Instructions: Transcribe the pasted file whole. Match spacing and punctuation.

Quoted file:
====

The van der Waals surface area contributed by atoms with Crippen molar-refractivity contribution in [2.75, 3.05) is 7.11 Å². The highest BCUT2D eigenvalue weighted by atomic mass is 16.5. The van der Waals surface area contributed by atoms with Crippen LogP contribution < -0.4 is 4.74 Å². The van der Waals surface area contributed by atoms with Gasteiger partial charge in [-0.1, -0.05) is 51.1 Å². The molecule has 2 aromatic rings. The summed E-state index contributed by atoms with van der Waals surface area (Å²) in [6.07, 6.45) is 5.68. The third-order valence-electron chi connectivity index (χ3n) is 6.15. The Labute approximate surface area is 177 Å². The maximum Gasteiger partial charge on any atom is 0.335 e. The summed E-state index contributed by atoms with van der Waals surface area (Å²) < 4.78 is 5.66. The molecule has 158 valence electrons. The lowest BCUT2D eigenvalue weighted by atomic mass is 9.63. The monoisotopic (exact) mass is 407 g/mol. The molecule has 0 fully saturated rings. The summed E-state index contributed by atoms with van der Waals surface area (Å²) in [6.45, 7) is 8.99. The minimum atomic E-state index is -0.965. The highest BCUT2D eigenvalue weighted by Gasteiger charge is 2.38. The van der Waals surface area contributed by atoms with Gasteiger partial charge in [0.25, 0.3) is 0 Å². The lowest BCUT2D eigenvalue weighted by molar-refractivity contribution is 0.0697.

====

The van der Waals surface area contributed by atoms with Crippen molar-refractivity contribution in [2.75, 3.05) is 7.11 Å². The highest BCUT2D eigenvalue weighted by atomic mass is 16.5. The van der Waals surface area contributed by atoms with Crippen LogP contribution < -0.4 is 4.74 Å². The van der Waals surface area contributed by atoms with Gasteiger partial charge in [-0.1, -0.05) is 51.1 Å². The molecule has 2 aromatic rings. The summed E-state index contributed by atoms with van der Waals surface area (Å²) in [6.07, 6.45) is 5.68. The third-order valence-electron chi connectivity index (χ3n) is 6.15. The Labute approximate surface area is 177 Å². The maximum Gasteiger partial charge on any atom is 0.335 e. The summed E-state index contributed by atoms with van der Waals surface area (Å²) < 4.78 is 5.66. The molecule has 158 valence electrons. The lowest BCUT2D eigenvalue weighted by atomic mass is 9.63. The monoisotopic (exact) mass is 407 g/mol. The molecule has 0 fully saturated rings. The summed E-state index contributed by atoms with van der Waals surface area (Å²) in [6.45, 7) is 8.99. The minimum atomic E-state index is -0.965. The highest BCUT2D eigenvalue weighted by Gasteiger charge is 2.38. The van der Waals surface area contributed by atoms with Gasteiger partial charge in [0.25, 0.3) is 0 Å². The lowest BCUT2D eigenvalue weighted by molar-refractivity contribution is 0.0697.